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Τετάρτη, 6 Ιουνίου 2012

Yogasadhanas in the Gita 2

Yogasadhanas in the Gita

Part Two

The complete satsang will be presented here in four parts and will be updated fortnightly.

Sri Krishna instructs Arjuna in the process of pratyahara. He tells Arjuna, "In order to stabilise the mind pull the limbs of the mind and the senses inwards, just as the turtle pulls the limbs of his body into the shell." The state of pratyahara is defined here. The turtle has six limbs sticking out of the shell; two arms, two legs, one tail and one head. Humans function with five senses and the mind - six senses in total. The mind represents the head of the turtle and this mind has to be pulled inside. The five senses represent the arms, legs and tail of the turtle, pull them in. Withdraw the senses from their sense objects and pull them within yourself. This is the practice of pratyahara as defined by Patanjali and also as taught to us by Sri Swamiji.

Pratyahara begins by stilling the physical senses through kaya sthairyam and by regulating the breath. Breath is the mirror of the mind and mental conditions and moods are reflected in the breath. When the mind is hyperactive, breath is rapid, shallow and fast but if the mind is at rest then the breath is long, deep and slow.

Therefore, in order to access the mind, regulate the breath as well. If you can regulate the breath and equalise the inhalation and exhalation, through the practice of nadi shodhana pranayama, then you can access the mind through breath. To still the physical senses practise kaya sthairyam. To still the mind use a physical agent, regulation of the length of breath and then focus the mind on awareness of the higher Self.

But before one can focus on the awareness of the higher Self, the layers of mind have to be traversed. Just as to reach the bottom of the ocean one has to swim through many, many metres of ocean water, in the same way one has to go through many layers of mind to eventually realise and see the presence of higher consciousness within. The deepest part of the ocean is six kilometres deep and you have to swim all the way down. In the same manner you have to walk through six kilometres of your mind before you come to realise the presence of the supreme Self within you.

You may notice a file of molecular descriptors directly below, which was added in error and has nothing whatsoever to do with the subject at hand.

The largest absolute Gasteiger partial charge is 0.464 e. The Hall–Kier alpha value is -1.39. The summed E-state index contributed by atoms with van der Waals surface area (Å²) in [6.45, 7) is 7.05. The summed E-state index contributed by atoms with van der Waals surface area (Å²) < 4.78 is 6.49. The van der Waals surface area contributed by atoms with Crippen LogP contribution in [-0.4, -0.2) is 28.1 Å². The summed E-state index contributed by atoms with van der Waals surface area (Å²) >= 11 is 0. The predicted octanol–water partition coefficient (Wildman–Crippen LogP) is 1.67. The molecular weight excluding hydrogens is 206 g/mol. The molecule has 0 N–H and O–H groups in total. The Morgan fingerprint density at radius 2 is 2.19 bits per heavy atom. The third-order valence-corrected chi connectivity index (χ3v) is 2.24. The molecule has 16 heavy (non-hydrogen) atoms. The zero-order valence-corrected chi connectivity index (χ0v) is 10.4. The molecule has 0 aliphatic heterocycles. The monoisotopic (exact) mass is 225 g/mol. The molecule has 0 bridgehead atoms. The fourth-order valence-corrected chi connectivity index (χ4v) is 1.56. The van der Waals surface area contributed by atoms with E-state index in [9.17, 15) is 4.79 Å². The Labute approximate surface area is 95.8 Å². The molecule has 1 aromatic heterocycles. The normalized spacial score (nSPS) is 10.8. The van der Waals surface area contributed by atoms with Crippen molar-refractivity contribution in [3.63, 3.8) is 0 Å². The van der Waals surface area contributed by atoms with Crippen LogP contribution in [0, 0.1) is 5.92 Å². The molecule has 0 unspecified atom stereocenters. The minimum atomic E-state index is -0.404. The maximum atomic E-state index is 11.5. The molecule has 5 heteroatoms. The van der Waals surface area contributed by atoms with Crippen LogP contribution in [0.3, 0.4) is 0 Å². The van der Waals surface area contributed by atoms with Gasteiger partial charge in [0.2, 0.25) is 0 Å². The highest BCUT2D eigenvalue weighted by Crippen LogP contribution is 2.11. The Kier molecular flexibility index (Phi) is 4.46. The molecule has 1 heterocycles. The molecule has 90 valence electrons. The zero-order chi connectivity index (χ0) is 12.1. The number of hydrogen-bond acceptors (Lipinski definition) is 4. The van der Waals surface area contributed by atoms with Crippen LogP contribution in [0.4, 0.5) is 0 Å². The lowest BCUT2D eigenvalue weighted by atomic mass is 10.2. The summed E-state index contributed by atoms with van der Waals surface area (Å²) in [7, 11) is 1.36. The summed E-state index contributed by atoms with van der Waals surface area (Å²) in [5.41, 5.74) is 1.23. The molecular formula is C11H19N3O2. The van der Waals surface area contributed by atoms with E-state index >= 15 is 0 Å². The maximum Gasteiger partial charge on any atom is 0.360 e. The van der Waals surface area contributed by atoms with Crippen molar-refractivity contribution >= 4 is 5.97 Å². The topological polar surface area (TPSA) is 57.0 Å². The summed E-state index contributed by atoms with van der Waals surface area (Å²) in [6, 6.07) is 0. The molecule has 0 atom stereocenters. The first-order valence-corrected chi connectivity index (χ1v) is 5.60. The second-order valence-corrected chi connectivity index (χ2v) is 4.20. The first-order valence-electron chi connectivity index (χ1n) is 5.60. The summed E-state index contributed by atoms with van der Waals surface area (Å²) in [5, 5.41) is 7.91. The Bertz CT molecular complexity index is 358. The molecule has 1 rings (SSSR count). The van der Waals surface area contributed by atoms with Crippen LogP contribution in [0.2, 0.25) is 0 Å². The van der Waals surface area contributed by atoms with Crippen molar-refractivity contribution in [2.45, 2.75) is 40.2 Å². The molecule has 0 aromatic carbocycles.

Identify with the sattwic karma
When you walk through the six kilometres of your mind you will encounter different experiences which are instigated by insecurities and anxieties and passion, kama. By cultivating self awareness and knowledge, one learns to manage the behaviour and the manifestation of insecurity, anxiety and passion. Sri Krishna instructs Arjuna to continue to focus on performance of karma diligently, effectively, creatively and perfectly. If you are able to perform karma creatively, perfectly, diligently, effectively without any selfish motive it will liberate you from the clutches of samskaras and the behaviours of the mind.

If you continue with karmas for selfish reasons, without cultivating awareness and understanding, then the karmas will further bind you into gross awareness. Therefore, continue to perform karmas, but identify with the sattwic karma rather than with tamasic or rajasic karma. Do not identify with the limiting, conditioned, detrimental and confining effect of the karma, but identify with the sattwic, luminous, creative and perfect aspect of the karma. Try to remain detached from the karmas, without expectation of the result. Try to maintain mental equipoise while engaged in the world and in the karmas.

Whether you succeed or you fail is not in your control. What you can control is how you act, so try to act in the best manner possible using the best of situations that become available. Don't be a soggy face. Try to maintain mental equipoise in success and failure. Sri Krishna says, "Maintain this mental equipoise by remaining fixed on my memory. Any of the senses can disturb the mind, just as a sailboat in the middle of the ocean is moved by the gale and hurricane as well as a gentle breeze. Even a soft gentle breeze of the senses can attract the mind, not only the gale and the hurricane. Absolute awareness has to be maintained as one journeys through the layers of mind, perfecting pratyahara and performing karma".

Arjuna asks Sri Krishna, "With what do I identify, so I can perform karma in the correct manner?" Sri Krishna answers that karma which is according to dharma and natural human justice should be performed. Karma which follows the mandates of dharma should be performed because it will always uplift the individual and the surroundings. Learn to identify with those actions, perceptions and attitudes which will help bring creativity in life. Arjuna asks, "How do I improve the karmas?" Sri Krishna answers, "There is no question of improving anything. Only dedicate your karmas to me."

The same teaching was given to Sri Swamiji when he asked his guru Swami Sivananda, "What do I do after I take sannyasa?" Swami Sivananda replied, "You have to carry on with the same things that you have been doing till today. You have been cleaning the ashram daily. You have been looking after the office, the income, expenditure, kitchen, press, and correspondence?" Sri Swamiji said "Yes." Swami Sivanandaji said, "Continue doing the same. There is no change in your duty or karma." Then Sri Swamiji said, "Well then I can return home and continue to do my karma."

Swami Sivanandaji replied, "No, the difference is that when you perform karma thinking you are the cause of that action and expecting a result, then that karma is binding. In ashram you are performing karma but you are not responsible for the result. Your duty is to act in the best manner possible, but the result whether positive or negative belongs to Guru. Do your best and do not have any expectation of the karma."